5. Soap Molds to hold 6-8 lbs.  This can be a lined cardboard box or plastic containers, etc
  6. Newspapers or old blankets to insulate the soap during the soaponification process.

 

SUPPLIES NEEDED

 

  1.  Distilled water, 3 cups
  2. Milk, 2 cups
  3. Lye (Sodium Hydroxide) 1 ¼ cups (12 oz.)
  4. Lard, 10 cups
  5. Coconut Oil, 2 cups
  6. Fragrance oil 4 oz.

Note:  If you want a plain soap you can leave the fragrance oil out of the milk soap recipe.

 

DIRECTIONS:

 

1. Have prepared molds ready before you begin.

 

2. Place the water into a large stainless bowl or pot.  Carefully stir the lye into the water.  Be careful it will get very hot.  Hold your face away from bowl and do not breathe the fumes.  If you can do this part outside it would be best.  If doing inside your house make sure to do it in a well ventilated area.  Keep white vinegar on hand in case you splash any on your skin.  Vinegar will deactivate lye.

 

3. Allow the water/lye mixture to cool to 85 degrees.  This can take an hour or more.  When the mixture is cool add the cold milk, stir.  It will heat up a little again, but not as hot.  Let cool again to 80 degrees.  While its cooling, prepare the fat and oil.

 

4. Warm the Lard and Coconut oil together to 90 degrees.  Be careful if doing on a stove, it can heat up very quickly.  Placing the pot into a sink of hot water can help you maintain the right temperature until used.  You can add cool or hot water as needed

 

5. When the Lye mixture is 80 degrees and the fats are 90 degrees you will mix them together.

 

6. Slowly pour the warm fat/oil mixture into the Lye mixture, stirring all the while.  It is important to pour the fat in a small steady stream while stirring constantly.

 

7. Stir until the mixture reaches the consistency of honey.  This can take 25-45 minutes.  Add the fragrance, slowly stirring in until mixed thoroughly just before pouring into the mold/molds.

 

8. Pour the soap mixture into prepared molds, cover with a layer of plastic wrap.  Then lay some newspapers and a blanket on top to hold in the heat.  The soap will get warm and harden.  It is important for the soap to hold the heat for a while.  After 24-48 hours the soap can be removed from the mold.

 

9. Remove the soap from the molds, cut into bars and lays the bars or stack them in such a way that air can circulate around them.  Place them in an out of the way place to age for 4-6 weeks.  Turn them a couple of times during the aging process so that they dry evenly.

 

10. After 4-6 weeks the soap is ready to use and can be packed into storage containers.

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  1. by Theesfelds
    Comment made on: November 11 2011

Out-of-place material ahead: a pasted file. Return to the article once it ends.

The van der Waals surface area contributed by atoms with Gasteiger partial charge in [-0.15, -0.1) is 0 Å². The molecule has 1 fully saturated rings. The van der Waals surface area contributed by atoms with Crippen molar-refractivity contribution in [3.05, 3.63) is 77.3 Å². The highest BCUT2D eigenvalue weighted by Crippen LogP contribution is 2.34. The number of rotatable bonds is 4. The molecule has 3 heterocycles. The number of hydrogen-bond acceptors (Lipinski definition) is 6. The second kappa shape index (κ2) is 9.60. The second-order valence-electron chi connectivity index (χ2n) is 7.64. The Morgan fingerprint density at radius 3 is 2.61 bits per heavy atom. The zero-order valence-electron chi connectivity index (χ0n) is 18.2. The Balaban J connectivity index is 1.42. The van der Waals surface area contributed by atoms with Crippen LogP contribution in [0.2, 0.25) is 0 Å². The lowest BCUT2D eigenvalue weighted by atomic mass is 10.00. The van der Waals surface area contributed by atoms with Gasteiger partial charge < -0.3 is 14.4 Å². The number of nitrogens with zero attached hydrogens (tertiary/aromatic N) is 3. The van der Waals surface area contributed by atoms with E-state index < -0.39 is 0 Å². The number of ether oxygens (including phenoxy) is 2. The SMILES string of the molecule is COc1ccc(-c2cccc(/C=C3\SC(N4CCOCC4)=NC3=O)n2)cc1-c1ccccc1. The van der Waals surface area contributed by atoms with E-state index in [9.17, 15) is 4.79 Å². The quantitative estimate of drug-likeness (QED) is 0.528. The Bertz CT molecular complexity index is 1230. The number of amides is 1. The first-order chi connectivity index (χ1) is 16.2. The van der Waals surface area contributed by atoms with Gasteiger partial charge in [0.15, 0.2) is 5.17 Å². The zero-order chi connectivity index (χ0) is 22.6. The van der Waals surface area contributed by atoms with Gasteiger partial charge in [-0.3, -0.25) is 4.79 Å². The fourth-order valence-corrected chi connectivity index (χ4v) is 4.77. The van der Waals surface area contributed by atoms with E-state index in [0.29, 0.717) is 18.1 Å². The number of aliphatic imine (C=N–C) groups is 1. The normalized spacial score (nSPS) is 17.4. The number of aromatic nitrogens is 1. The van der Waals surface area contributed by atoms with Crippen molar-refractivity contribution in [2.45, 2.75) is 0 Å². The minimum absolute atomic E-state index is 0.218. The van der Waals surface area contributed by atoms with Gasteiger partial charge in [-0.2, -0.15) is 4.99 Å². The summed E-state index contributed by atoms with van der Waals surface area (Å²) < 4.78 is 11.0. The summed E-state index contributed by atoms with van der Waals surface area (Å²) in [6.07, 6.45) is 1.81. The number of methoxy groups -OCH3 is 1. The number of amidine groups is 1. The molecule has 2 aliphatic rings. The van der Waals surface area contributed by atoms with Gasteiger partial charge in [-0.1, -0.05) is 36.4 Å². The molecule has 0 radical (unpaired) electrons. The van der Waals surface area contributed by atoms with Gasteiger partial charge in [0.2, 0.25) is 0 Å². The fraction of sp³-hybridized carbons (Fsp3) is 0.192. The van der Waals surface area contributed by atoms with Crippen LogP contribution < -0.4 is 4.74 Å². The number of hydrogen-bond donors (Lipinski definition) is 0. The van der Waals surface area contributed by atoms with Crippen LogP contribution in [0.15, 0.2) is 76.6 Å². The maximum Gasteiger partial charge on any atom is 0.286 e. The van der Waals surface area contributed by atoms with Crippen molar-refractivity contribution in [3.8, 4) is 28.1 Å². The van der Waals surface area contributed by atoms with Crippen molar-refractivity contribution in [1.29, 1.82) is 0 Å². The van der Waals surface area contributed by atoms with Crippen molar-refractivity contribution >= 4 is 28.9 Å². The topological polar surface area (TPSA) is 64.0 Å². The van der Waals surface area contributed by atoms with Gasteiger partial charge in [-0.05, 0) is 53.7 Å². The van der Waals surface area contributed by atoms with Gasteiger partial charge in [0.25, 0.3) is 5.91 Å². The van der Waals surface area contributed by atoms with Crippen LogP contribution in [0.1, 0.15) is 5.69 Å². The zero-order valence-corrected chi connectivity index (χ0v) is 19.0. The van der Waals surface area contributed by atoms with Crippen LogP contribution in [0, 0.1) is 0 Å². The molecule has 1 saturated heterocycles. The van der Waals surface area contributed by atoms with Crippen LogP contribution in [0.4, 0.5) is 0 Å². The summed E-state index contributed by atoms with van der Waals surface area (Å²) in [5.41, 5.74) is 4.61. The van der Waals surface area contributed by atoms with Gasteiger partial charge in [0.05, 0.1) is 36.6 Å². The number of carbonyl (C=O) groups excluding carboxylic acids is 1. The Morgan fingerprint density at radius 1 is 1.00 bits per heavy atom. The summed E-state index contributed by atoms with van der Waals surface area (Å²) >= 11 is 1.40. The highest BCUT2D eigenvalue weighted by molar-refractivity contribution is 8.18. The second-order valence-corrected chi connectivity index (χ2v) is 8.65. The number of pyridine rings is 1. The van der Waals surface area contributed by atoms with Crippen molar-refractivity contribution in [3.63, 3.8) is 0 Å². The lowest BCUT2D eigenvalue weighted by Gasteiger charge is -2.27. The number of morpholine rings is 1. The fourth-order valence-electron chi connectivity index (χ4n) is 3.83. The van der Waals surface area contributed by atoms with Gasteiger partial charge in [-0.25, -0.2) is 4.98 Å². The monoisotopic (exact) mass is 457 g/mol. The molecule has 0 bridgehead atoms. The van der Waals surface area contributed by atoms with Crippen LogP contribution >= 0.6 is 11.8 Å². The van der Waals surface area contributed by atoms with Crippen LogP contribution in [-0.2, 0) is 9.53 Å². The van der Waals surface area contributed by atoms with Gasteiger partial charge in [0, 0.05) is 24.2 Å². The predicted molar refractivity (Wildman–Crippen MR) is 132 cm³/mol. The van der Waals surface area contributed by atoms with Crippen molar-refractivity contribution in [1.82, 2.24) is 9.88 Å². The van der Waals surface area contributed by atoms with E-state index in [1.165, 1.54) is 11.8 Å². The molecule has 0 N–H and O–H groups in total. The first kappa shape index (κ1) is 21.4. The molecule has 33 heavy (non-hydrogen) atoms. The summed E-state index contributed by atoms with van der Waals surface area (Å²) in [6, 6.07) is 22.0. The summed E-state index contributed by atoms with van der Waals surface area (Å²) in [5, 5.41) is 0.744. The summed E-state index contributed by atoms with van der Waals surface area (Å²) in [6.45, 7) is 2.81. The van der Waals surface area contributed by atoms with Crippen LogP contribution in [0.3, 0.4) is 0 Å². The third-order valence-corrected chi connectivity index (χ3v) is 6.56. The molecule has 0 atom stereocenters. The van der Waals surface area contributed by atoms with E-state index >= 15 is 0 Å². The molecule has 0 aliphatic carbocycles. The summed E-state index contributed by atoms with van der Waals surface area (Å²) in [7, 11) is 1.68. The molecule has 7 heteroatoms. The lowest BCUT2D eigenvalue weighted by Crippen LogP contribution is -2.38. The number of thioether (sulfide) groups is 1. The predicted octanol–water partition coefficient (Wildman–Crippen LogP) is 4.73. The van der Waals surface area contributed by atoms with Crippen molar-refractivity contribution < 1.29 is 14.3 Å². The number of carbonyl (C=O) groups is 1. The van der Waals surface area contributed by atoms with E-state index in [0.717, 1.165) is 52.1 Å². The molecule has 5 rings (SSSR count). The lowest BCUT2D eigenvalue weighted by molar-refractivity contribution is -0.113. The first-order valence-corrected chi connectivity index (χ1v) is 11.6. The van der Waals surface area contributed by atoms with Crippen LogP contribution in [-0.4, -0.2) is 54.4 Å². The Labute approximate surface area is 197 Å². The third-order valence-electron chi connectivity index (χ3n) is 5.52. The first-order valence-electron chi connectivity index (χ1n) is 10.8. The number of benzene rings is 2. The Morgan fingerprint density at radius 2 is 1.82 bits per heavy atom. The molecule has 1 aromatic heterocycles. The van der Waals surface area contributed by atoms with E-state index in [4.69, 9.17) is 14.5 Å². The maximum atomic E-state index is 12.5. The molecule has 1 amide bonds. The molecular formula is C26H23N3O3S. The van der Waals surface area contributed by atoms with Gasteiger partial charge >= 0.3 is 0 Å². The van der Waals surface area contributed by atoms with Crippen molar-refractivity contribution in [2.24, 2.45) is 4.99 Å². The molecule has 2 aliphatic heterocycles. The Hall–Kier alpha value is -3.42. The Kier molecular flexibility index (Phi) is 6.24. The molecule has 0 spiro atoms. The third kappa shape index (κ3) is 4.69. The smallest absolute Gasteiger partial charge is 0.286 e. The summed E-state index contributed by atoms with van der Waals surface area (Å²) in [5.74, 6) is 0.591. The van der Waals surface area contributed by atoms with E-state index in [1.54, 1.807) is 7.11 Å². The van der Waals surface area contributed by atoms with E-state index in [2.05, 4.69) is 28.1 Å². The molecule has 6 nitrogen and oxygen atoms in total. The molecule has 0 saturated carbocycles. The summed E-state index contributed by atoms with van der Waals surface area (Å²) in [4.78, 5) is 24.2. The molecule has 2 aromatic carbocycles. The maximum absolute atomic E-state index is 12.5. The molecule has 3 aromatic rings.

Please before attempting this recipe, put it through a lye calculator.
    You should never weight your soap making ingredients by using a “cup” please invest in a small scale and weigh by ounces.
    here is a link for a lye calculator-
    http://www.thesage.com/calcs/lyecalc2.php



  2. by DannyLLafrance
    Comment made on: November 16 2011

    Well, you’ve done there a very good job..Wow it’s working..Now I make my own soap..Thanks for posting this very informative procedures.

    Cheers,
    simple soap
    http://www.SimpleSoapMakingGuide.com



  3. by cowgirlmack21@yahoo.com
    Comment made on: January 13 2012

    Please help….I used the recipe in the magazine and unfortunately it didn’t get hard. It also has a greasy feel to it. I tried heating back up a small amount but it didn’t set up either. Is there anything else I can do?
    Thanks for your help.



  4. by devorah1013
    Comment made on: March 12 2012

    can you use well water if it is 99% pure? or water that goes thru a system, like osmosis ? Am
    very interested in soap making…can you jersey cow milk or just goat milk?



  5. by mrstrader
    Comment made on: July 14 2012

    Can you use veg. Shortening instead of lard ? I am wanting to make my first batch but part of me is afraid of messing up.



  6. by mrstrader
    Comment made on: July 15 2012

    I have a request Please…..Can Mary Jane make video’s on soap making like she has on the cheese making for us. I do so enjoy her cheese video’s and the fist cheese I make worked the first time after watching the video’s over and over I do so enjoy seeing them again and again and I know that if we had soap video’s they would go over just as well and help us beginner’s so very much…..THANK YOU Marion



    • by admin
      Comment made on: July 16 2012

      Thanks Marion, we are looking into doing some how to make soap videos next year.



  7. by mrstrader
    Comment made on: July 19 2012

    Thank you I will be looking to see them when they come out. I know they will be a wonderful help to everyone. Now on the soap can you use veg. Shortening instead of the lard that is in the recipe ? I really want to try this soap but do not want to make it and it not work since I haven’t ever made soap if you could find out for me I would appreciate it so much. I may try tomorrow and hope things work. Thank you for your help and the video’s and your company. Marion



  8. by srowe
    Comment made on: October 7 2013

    Please HELP ME! I just purchased 40 pounds of leaf fat to render into lard. Can I use this for soap making. I meet Mary Jane at the Mother Earth News Fair in Seven Springs, PA and I just love her! I talked with her at length about fresh milk right from the farm using my new Hoegger Farm stainless steel tote.

    Loved her classes on soap! I am hooked on doing it all now. Thank you Mary Jane and Hoegger Farms for all your fatstic equipment and friendly service.